The state Supreme Court heard arguments Thursday over whether a ballot initiative should be part of November’s election.

Missouri Supreme Court

Missouri Supreme Court

Opponents of the proposal, which would raise cigarette taxes, claim signatures required to place the measure before voters should be disqualified because its language was changed after those signatures were gathered.

Attorney Jane Dueker represents the initiative’s backers, Raise Your Hand for Kids.  She claims the opponents are trying to invalidate the effort far too late in the process.

“You have all the signatures, everything done that was required of you at the time, and you’re trying to retroactively invalidate” said Dueker.  “So, what they’re seeking to do is to have the opponent’s rights actually trump the constitutional rights of the citizen proponents.”  Dueker calls the suit the “easiest case for the court, hardest for the opponents”.

Attorney Chuck Hatfield, who represents the opponents, says the law is clear in what’s permissible to place before voters in a ballot initiative.  “The legislature has put together a process to make sure people aren’t misled into putting things on the ballot.”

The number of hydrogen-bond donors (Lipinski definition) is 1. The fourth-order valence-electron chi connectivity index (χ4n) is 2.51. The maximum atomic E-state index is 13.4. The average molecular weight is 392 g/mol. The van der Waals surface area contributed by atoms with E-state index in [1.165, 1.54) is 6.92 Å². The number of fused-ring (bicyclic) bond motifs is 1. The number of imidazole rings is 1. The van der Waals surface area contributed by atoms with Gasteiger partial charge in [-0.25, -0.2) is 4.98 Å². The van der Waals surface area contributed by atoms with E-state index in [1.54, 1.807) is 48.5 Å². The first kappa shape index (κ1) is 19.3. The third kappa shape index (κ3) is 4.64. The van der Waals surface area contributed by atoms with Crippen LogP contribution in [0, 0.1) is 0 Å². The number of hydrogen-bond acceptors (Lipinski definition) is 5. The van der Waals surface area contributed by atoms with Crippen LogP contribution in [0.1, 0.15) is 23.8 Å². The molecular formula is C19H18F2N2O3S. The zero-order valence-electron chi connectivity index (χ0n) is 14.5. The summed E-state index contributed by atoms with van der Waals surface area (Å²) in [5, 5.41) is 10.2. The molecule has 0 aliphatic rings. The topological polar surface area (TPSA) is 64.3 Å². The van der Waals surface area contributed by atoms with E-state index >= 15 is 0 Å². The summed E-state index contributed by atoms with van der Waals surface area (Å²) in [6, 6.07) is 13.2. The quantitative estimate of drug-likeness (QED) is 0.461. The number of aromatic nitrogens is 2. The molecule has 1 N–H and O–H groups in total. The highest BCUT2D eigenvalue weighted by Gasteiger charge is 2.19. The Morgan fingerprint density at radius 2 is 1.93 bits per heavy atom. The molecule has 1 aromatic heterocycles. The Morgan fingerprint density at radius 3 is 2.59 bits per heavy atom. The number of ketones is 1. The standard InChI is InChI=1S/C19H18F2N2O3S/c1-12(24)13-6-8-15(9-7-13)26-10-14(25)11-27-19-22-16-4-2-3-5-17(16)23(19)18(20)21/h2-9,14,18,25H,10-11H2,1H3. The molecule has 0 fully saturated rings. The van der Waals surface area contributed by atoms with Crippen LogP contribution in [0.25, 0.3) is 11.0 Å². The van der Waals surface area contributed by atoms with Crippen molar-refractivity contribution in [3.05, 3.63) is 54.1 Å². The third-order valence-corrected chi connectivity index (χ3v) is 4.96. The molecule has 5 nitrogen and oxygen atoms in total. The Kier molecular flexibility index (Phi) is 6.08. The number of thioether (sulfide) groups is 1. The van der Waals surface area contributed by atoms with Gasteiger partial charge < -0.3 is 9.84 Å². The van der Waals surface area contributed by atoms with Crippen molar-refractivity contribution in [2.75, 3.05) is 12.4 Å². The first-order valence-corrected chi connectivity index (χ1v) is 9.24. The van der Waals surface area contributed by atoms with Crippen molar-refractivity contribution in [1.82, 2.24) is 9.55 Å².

He argues the altered language placed in the ballot initiative after people signed the petition renders the document unconstitutional. “If someone proposed an initiative petition to throw every one of the Muslim faith out of the state of Missouri, that’s a clearly unconstitutional proposal.  Are we going to allow that to be put on an initiative petition, and to be voted on by the people?”

Dueker says the claim of language being changed between the time voters signed the petition and the later date when the ballot title was certified by the secretary of state is moot.  “The (state) constitution does not require that there be an official ballot title on the petition that’s circulated to signers.  It only requires that there be an official ballot title when it goes to the electorate.”

An appeals court has ruled against the proposal submitted to petition signers.  Money from the cigarette tax would go toward early childhood programs.

It’s not certain how ballots, which are  being printed and sent out for early voting in the next week, will be affected by the Supreme Court decision.

The way the initiative is drawn up, major brand cigarette cigarettes would have a 60 cents tax increase while smaller brands would see hike of $1.27, which would escalate every year.

Among the group’s opposing the measure is the Missouri Petroleum Marketers and Convenience Store Association.

Tobacco giant Reynold’s American has gave several million dollars to the group backing the proposal, Raise Your Hand for Kids.